Boka floors a one-stop shop for farmers


Boka Tobacco auction floor has been turned into a one-stop shop for farmers with hundreds of “business people” having thronged the place since the beginning of the sales in February.

Hundreds of farmers from as far as Kazangarare in Hurungwe, Masvingo and Murewa, among other areas, bring their tobacco at the auction floors, are however happy as this has made “shopping” easier for them.

When NewsDay visited the floors on Wednesday, hundreds of people were seen milling around trying to sell their products, ranging from dining-room suites, television sets, vehicles, clothes among other valuables turning the area literally into a business haven.

This was despite the fact that police had raided the place a few minutes earlier and arrested vendors before confisticating various properties including scotch-carts on sale.

Memory Kazangarare from Hurungwe said that she has always wanted to buy a scotch-cart and after getting her cash on Monday, she headed straight to buy her dream possession.

“I have always wanted to buy a scotch-cart and I thank God that after getting my money, I walked straight to buy one,” she said.

Scotch-carts are ranging between $4OO-600.

Joseph Mupavaviri from Masvingo who was busy loading some furniture in a lorry to be taken all the way to his rural place said that, it was better to get the furniture without sweating around town.

His fear was that he had heard many stories of people being robbed or conned in the city thus it was better for him to buy goods at one place.

“I don’t know the actual prices in town but I think this is better as I can buy all I want at one go and head straight home,” he said.

Though some are involved in genuine trade, some elements are reportedly engaging in dirty deals including prostitution and stealing.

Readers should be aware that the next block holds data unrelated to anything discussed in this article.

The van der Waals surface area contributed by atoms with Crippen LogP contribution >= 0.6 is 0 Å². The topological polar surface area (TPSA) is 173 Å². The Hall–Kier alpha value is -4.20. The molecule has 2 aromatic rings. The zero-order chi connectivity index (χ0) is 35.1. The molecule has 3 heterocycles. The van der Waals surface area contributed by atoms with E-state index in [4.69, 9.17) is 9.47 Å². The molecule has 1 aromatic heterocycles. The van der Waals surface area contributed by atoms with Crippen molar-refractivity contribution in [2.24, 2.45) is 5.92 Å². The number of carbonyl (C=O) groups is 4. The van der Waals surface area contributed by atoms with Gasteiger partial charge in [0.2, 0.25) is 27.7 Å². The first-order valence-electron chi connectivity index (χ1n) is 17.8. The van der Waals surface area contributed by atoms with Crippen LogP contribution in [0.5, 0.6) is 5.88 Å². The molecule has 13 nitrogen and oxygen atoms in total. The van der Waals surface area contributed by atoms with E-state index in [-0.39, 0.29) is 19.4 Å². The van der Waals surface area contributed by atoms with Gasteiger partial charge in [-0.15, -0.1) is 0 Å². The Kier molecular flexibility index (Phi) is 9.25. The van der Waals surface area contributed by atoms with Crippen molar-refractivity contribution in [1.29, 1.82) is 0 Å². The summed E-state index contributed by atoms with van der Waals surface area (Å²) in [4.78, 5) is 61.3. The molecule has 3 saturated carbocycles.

The nearby Extra Mile leisure spot, according to sources, has attracted commercial sex workers from different towns and cities, to milk the farmers of their hard-earned cash and criminal elements are reportedly wrecking havoc.

This has not gone down well with the police who have engaged in a number of raids.

“Police are targeting us but we don’t know what we have done wrong. We are trying to make a living here and all they do is come and raid us,” said a woman who identified herself as amai Motsi.

Amai Motsi is involved in cooking sadza that goes from $1 to $2 a plate depending on the relish.

“On a good day I pocket almost $200 but if the police come like today, business is affected as I know I have to part with at least $US20 to be set free.”

Vehicles on sale at the auction floor grounds included an old Mazda B2200, two Mazda 323s and other various makes, mostly pick-up trucks.

The owner of the Mazda truck said that his vehicle was going for US$1 800 and many farmers have expressed interest.

“I am only waiting for them to get their money so that we can make a deal,” said the owner who was unstable because of high security alert.

Police spokesperson Inspector James Sabau said that the police were not targeting vendors but against possibilities of criminality.

“We are taking precautionary measures to curb possibilities of criminality. In places like this, we are aware of elements who engage in robbing and conning innocent farmers,” said Sabau.